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The implementation of the Domestic Violence Act 1995 Hann, Sheryl

By: Hann, Sheryl.
Material type: materialTypeLabelBookPublisher: Wellington, New Zealand 2004Description: 34 p. ; computer file : PDF format (187 Kb) ; computer file : Microsoft Word format (381 Kb).Subject(s): DOMESTIC VIOLENCE | GENDER | INTERVENTION | JUSTICE | LEGISLATION | OFFENDERS | PROTECTION ORDERS | TREATMENT | WOMEN | INTIMATE PARTNER VIOLENCE | PREVENTIONOnline resources: Access .doc online | Access .pdf online Summary: This report examines at the operation of the Domestic Violence Act (1995) and, in particular, current issues related to protection orders. A range of data is utilised in the report, including interviews with domestic violence advocates from around New Zealand; a survey of members of the National Collective of Independent Women's Refuges; family violence statistics from courts, the Police and Women's Refuge; and five case studies of women who have experienced family violence. The report aims to highlight advocates' concerns about how the Domestic Violence Act is being implemented by a range of agencies 10 years after it was passed into law. The report considers the objective and aims of the Domestic Violence Act, and uses these to examine current practice, arguing that some victims of domestic violence have a lack of confidence in the justice system. The central points of concern outlined in the report are: that fewer protection orders are being issued, with more orders than before being put 'on notice'; the cost of gaining a protection order is prohibitive; there is a minimisation of violence and victim-blaming within the justice system; delays in gaining protection are putting those who have experienced violence at risk; fewer perpetrators are being ordered to attend stopping violence programmes, and there is a low uptake of programmes for adult and child victims; and there are a lack of consequences for respondents who breach protection orders. The report presents these issues for further discussion and calls for a return to the intent of the Domestic Violence Act, along with specialist domestic violence training in the justice sector and more collaborative approaches to family violence interventions.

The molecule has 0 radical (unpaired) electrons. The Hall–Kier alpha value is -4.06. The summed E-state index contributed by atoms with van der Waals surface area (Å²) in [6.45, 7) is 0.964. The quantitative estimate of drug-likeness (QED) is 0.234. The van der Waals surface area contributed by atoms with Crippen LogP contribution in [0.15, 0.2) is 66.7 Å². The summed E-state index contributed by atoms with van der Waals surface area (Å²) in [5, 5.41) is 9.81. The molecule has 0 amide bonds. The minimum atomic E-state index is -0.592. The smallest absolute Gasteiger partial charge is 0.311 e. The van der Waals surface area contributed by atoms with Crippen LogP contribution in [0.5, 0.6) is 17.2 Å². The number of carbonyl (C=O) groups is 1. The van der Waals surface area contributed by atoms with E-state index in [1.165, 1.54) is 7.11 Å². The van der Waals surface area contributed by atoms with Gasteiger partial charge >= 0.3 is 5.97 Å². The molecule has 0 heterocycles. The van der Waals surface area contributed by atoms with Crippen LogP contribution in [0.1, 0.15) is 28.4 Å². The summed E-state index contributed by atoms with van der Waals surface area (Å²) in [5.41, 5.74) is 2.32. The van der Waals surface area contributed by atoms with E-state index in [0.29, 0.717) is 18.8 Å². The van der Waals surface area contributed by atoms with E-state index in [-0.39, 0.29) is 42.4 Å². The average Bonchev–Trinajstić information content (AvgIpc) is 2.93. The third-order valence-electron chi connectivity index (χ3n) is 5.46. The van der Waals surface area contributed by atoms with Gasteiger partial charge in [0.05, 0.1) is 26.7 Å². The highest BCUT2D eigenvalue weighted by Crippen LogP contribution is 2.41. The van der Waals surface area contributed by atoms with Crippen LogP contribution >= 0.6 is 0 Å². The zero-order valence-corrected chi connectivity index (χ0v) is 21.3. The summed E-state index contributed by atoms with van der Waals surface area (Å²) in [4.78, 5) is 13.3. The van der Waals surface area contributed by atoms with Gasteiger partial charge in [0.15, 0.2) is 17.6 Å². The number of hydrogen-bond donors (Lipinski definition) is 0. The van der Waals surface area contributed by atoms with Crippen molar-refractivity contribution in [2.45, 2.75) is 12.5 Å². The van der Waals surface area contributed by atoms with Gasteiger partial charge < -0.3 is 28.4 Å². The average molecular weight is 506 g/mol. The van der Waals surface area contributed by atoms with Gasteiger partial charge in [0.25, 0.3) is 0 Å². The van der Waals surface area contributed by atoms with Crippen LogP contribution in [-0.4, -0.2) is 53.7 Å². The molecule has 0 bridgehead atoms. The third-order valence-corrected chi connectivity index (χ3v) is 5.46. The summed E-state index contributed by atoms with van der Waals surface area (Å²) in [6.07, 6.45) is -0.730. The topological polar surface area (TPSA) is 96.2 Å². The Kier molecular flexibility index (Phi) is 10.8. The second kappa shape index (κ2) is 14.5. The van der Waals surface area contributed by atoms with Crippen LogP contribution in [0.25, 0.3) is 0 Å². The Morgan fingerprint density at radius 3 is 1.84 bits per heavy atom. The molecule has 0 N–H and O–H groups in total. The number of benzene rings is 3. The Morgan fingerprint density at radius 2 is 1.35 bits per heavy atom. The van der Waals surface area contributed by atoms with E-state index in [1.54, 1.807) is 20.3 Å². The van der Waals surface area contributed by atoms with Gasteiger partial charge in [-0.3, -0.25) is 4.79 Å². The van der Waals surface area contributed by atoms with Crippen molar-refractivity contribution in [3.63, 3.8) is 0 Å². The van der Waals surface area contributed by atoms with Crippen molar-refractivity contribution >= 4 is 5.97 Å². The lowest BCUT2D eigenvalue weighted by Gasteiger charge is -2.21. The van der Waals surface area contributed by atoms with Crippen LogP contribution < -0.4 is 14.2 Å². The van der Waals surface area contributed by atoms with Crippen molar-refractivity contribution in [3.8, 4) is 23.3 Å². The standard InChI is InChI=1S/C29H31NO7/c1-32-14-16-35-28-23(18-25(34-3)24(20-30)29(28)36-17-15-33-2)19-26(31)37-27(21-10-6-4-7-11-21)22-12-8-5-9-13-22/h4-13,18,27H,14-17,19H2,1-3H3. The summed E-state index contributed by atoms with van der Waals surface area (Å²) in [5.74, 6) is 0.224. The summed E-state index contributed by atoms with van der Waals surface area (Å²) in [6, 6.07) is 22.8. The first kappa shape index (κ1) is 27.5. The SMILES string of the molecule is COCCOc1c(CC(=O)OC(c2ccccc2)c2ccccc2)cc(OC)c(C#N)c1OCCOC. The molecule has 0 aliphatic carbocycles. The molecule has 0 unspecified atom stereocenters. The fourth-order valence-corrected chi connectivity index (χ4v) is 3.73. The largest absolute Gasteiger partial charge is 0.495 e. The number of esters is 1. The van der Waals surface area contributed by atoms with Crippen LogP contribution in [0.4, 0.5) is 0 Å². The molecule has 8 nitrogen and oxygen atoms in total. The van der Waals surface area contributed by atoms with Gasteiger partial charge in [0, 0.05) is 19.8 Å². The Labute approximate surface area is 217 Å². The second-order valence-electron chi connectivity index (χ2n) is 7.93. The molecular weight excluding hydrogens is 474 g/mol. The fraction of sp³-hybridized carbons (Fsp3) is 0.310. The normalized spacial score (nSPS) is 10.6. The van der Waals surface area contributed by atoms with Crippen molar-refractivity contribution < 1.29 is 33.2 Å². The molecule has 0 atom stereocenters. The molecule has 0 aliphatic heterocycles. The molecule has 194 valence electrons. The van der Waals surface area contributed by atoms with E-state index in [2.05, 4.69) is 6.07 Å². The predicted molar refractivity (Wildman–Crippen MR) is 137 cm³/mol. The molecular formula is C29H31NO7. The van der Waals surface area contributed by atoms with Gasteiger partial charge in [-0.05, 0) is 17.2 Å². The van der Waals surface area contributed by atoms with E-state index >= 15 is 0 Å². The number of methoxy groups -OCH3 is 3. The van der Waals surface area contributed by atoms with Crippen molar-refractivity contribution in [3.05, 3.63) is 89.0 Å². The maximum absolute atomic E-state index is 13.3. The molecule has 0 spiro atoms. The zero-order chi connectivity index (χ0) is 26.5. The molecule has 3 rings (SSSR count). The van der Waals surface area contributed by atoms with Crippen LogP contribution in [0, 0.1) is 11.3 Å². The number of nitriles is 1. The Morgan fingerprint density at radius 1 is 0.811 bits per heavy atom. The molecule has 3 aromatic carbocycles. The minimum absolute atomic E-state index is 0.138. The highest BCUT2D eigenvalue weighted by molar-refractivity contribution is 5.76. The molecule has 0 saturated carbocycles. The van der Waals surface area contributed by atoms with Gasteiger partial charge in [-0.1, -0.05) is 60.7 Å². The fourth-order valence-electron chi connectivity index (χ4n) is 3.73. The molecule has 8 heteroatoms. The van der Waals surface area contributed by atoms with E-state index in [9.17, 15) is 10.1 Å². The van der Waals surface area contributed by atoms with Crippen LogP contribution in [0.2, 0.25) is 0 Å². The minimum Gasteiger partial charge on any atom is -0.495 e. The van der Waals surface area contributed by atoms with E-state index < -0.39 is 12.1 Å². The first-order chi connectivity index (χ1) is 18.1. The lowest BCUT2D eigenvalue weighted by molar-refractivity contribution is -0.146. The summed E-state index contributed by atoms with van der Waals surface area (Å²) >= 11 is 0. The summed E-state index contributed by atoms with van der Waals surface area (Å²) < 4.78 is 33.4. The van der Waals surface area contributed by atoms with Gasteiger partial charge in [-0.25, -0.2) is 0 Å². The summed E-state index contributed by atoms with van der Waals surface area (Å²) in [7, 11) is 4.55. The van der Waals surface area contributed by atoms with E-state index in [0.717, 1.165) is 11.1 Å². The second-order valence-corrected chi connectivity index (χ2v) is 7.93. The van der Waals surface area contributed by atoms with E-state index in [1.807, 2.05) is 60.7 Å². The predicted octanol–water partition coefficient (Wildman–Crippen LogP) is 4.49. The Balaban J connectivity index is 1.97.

Item type Current location Call number Status Date due Barcode
Report Report TRO 362.8292 HAN Available FV15090024
Report Report Online Available ON15090025

National Collective of Independent Women's Refuges - Unpublished.

This report examines at the operation of the Domestic Violence Act (1995) and, in particular, current issues related to protection orders. A range of data is utilised in the report, including interviews with domestic violence advocates from around New Zealand; a survey of members of the National Collective of Independent Women's Refuges; family violence statistics from courts, the Police and Women's Refuge; and five case studies of women who have experienced family violence. The report aims to highlight advocates' concerns about how the Domestic Violence Act is being implemented by a range of agencies 10 years after it was passed into law. The report considers the objective and aims of the Domestic Violence Act, and uses these to examine current practice, arguing that some victims of domestic violence have a lack of confidence in the justice system. The central points of concern outlined in the report are: that fewer protection orders are being issued, with more orders than before being put 'on notice'; the cost of gaining a protection order is prohibitive; there is a minimisation of violence and victim-blaming within the justice system; delays in gaining protection are putting those who have experienced violence at risk; fewer perpetrators are being ordered to attend stopping violence programmes, and there is a low uptake of programmes for adult and child victims; and there are a lack of consequences for respondents who breach protection orders. The report presents these issues for further discussion and calls for a return to the intent of the Domestic Violence Act, along with specialist domestic violence training in the justice sector and more collaborative approaches to family violence interventions.